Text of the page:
Monthly Archives: July 2017

They are going to judge us!

Several AI systems currently have performances well above those of the best human experts. This allows the realization of systems that can assess the quality of human performances, much better than we could do.

Particularly, for many games, some AI systems are far better than the world champion: a Go program has recently won against two of the best Go players. Here, we will discuss of an outstanding study made by Jean-Marc Alliot on Chess; it was published in the first 2017 issue of the Journal of the International Computer Games Association.

For about fifty years, a method is used to determine the strength of chess players: an integer, his Elo, is associated with each player. It is computed from the result of every match that he has played (win, draw, loss), and from the Elo of his opponents. Now, Magnus Carlsen, the world champion, has also the highest Elo: 2857; less than 800 players have an Elo greater than 2500, most of them are International Grandmasters. It is difficult to evaluate Elo for the best chess engines: human players are not strong enough. Therefore, matches between human and computer have become very rare. Moreover, when a human agrees to play, he often requires to fight against a crippled engine for instance, without endgame table base or with odds (usually a pawn). As such, Elo for chess engines is mainly based on competitions between themselves. For the present time, the best ones are almost at 3400. With Carlsen, the difference is over 500; this indicates that the engine would win a game with a 0.95 probability.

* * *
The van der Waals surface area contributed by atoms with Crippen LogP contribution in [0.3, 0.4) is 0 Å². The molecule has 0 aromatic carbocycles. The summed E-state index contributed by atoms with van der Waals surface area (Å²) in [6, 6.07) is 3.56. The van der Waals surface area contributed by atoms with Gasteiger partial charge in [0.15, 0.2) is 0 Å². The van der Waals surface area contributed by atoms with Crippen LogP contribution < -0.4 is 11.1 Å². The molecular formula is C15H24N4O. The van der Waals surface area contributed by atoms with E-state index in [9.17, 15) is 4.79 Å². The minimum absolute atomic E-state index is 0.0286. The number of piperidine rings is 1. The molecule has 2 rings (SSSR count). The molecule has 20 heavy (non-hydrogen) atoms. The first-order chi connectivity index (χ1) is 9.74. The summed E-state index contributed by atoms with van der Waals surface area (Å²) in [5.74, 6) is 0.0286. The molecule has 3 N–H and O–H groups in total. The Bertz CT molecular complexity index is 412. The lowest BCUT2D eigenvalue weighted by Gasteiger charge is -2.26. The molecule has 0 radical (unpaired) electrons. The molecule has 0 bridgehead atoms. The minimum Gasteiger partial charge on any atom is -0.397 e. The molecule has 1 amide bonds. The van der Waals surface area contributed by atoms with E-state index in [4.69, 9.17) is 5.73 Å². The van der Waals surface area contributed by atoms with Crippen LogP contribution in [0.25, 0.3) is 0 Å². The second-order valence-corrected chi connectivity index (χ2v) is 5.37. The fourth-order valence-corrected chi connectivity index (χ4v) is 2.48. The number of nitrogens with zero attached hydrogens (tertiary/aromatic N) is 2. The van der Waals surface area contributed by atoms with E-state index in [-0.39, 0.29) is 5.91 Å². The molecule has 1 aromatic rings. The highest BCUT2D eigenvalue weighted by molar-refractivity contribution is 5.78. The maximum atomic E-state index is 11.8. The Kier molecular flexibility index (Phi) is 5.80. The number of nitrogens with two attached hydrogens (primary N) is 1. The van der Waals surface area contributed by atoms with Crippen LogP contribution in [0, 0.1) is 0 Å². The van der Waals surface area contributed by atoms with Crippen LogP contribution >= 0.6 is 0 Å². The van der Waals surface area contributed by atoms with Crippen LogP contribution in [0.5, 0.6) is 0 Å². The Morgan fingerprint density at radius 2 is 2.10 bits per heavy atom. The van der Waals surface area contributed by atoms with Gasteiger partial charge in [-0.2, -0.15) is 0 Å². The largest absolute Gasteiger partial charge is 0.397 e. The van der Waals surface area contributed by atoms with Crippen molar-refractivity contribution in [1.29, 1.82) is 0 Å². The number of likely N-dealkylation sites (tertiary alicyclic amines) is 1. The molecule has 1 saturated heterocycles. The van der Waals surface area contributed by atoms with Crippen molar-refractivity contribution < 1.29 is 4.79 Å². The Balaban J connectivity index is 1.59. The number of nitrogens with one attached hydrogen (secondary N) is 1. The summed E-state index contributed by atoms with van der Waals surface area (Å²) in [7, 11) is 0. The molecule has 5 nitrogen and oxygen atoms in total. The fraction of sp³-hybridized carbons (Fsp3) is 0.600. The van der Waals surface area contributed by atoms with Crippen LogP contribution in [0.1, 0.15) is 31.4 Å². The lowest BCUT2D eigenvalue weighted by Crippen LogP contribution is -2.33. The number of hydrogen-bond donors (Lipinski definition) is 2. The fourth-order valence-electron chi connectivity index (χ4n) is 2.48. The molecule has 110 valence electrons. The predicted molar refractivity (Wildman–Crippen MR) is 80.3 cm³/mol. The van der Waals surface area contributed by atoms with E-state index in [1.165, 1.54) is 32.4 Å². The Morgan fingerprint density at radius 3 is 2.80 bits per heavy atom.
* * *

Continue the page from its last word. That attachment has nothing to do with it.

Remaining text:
Lacking anything better, chess players were content to use this rating system, although it can evaluate neither the moves, nor the quality of a game. Now, for the best chess engines, we can consider that they are playing the best move. If a human player chooses another move, one can evaluate its quality: it is sufficient to find the value given by the computer to the position after its move and the one after the human move. The value after the computer move is always greater or equal to the human move: if it was lower, it would not have played its move.

In fact, the author could not use a system with all the Elo difference that is theoretically possible: he cannot access a computer with all the processors which were used for the best performance; moreover, in order to limit computer time, the time allowed to a move was decreased. The system used for these experiments was a chess engine in the top three, STOCKFISH, which has also the benefit of being open source. With the restrictions on the computer speed, the Elo advantage on the world champion is now 300; the engine will still win, but only with a 0.85 probability.

Knowing the difference in value between the computer move and the human move allows to know the quality of each human move exactly. This could be useful to annotate a game, showing the good moves and the weak ones and, for each of these, to indicate what would have been the best move. However, this was not the goal of this paper, which has other purposes. The basic element is the construction of a matrix giving the probability that the move played by a particular player will change the value of the position; this probability depends on the value of the position before this move.